Man’s Major Risk Turns Into A Life -Altering Choice, There’s a persistent rhythm to the sewing machines at the Colonial Mills factory in Pawtucket, Rhode Island.
Needles puncture through cords of cotton and linen, binding yards of fabric into soft braided rugs and baskets so fast they’re barely visible at a passing glance.
The women operating the machines act like snake charmers, coaxing tangled piles of baby pink, gray or floral blue fabric out of barrels and into recognizable rug forms with seemingly magical ease.
Only the hissing sound of forced air competes with the drum of the needles. The air comes through small holes drilled into sprawling green wooden tables, helping to levitate the rugs and ease the process of spinning them as they grow to 9- or 12-feet wide.
There’s a loft-like feeling to the 68,000-square-foot factory, with windows that flood the wide-open floor plan with light, and cheerful white and green painted walls that give off an energetic freshness. Rooms for bobbin production, fabric storage and braid making are remarkably clean, with not one fabric cutting out of place.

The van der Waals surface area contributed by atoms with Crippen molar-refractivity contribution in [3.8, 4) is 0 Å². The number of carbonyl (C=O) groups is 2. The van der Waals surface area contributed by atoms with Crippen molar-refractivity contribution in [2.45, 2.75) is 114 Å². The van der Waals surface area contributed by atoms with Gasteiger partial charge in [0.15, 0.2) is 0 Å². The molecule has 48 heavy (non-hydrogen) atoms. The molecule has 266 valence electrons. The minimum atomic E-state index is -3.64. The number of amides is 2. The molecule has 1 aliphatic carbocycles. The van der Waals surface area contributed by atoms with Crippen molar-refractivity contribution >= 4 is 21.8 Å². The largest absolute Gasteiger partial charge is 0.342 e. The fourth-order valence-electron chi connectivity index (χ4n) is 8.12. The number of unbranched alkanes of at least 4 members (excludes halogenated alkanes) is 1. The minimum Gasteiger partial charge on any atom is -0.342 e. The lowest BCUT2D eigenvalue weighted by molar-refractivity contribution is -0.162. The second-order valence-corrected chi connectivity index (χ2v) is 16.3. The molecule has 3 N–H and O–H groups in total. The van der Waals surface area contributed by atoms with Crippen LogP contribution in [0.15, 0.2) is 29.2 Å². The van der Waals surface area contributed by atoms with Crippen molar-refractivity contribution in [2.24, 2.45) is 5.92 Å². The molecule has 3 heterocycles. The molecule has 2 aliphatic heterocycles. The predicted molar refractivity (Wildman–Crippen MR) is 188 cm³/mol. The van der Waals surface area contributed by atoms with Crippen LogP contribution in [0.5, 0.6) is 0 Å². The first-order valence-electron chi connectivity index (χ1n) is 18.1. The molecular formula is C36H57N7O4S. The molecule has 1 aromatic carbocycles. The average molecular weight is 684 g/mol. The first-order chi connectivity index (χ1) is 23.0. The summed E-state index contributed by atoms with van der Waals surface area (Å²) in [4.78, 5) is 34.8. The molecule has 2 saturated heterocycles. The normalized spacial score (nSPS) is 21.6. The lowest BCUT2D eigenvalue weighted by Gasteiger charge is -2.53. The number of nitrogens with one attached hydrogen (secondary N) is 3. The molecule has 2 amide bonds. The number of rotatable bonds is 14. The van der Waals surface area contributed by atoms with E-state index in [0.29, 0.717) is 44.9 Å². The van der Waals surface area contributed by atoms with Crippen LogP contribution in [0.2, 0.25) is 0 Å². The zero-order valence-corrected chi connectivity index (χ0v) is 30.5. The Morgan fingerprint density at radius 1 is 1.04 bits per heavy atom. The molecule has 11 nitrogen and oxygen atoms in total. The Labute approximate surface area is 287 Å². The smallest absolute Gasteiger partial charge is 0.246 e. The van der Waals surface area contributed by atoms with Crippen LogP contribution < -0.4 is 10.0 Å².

On an average day, 80 employees will make about 700 rugs, and in a year fill 175,000 orders. Often it only takes two days from when you hit “submit” on your online order to having one of these rugs under your feet.
While the digital age may have added online-only retailers like Wayfair.com (W) to Colonial Mills’ traditional customer base of stores such as Pottery Barn and Kohl’s (KSS), the company hasn’t much changed the way it makes its rugs since it opened in the 1950s. They all start as cotton from Georgia or wool from Canada or America that is dyed, braided into flat or cable lock patterns and then sewn on one of the company’s 35 sewing machines.